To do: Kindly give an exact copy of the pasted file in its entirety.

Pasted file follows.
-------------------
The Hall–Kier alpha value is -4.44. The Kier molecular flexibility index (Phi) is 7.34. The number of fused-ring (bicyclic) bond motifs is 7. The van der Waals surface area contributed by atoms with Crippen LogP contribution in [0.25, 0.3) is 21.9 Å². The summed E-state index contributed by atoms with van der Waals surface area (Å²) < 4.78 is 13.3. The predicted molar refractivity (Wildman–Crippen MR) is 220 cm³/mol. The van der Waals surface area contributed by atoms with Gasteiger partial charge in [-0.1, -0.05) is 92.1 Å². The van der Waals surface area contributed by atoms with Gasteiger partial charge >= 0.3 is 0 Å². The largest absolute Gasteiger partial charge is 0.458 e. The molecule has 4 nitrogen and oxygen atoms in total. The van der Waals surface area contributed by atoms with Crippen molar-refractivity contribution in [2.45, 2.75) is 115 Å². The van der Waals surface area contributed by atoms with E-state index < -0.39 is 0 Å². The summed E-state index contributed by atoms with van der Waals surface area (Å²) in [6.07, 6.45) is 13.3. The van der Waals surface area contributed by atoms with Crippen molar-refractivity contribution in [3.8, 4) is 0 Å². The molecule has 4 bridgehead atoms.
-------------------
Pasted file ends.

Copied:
The Hall–Kier alpha value is -4.44. The Kier molecular flexibility index (Phi) is 7.34. The number of fused-ring (bicyclic) bond motifs is 7. The van der Waals surface area contributed by atoms with Crippen LogP contribution in [0.25, 0.3) is 21.9 Å². The summed E-state index contributed by atoms with van der Waals surface area (Å²) < 4.78 is 13.3. The predicted molar refractivity (Wildman–Crippen MR) is 220 cm³/mol. The van der Waals surface area contributed by atoms with Gasteiger partial charge in [-0.1, -0.05) is 92.1 Å². The van der Waals surface area contributed by atoms with Gasteiger partial charge >= 0.3 is 0 Å². The largest absolute Gasteiger partial charge is 0.458 e. The molecule has 4 nitrogen and oxygen atoms in total. The van der Waals surface area contributed by atoms with Crippen molar-refractivity contribution in [2.45, 2.75) is 115 Å². The van der Waals surface area contributed by atoms with E-state index < -0.39 is 0 Å². The summed E-state index contributed by atoms with van der Waals surface area (Å²) in [6.07, 6.45) is 13.3. The van der Waals surface area contributed by atoms with Crippen molar-refractivity contribution in [3.8, 4) is 0 Å². The molecule has 4 bridgehead atoms.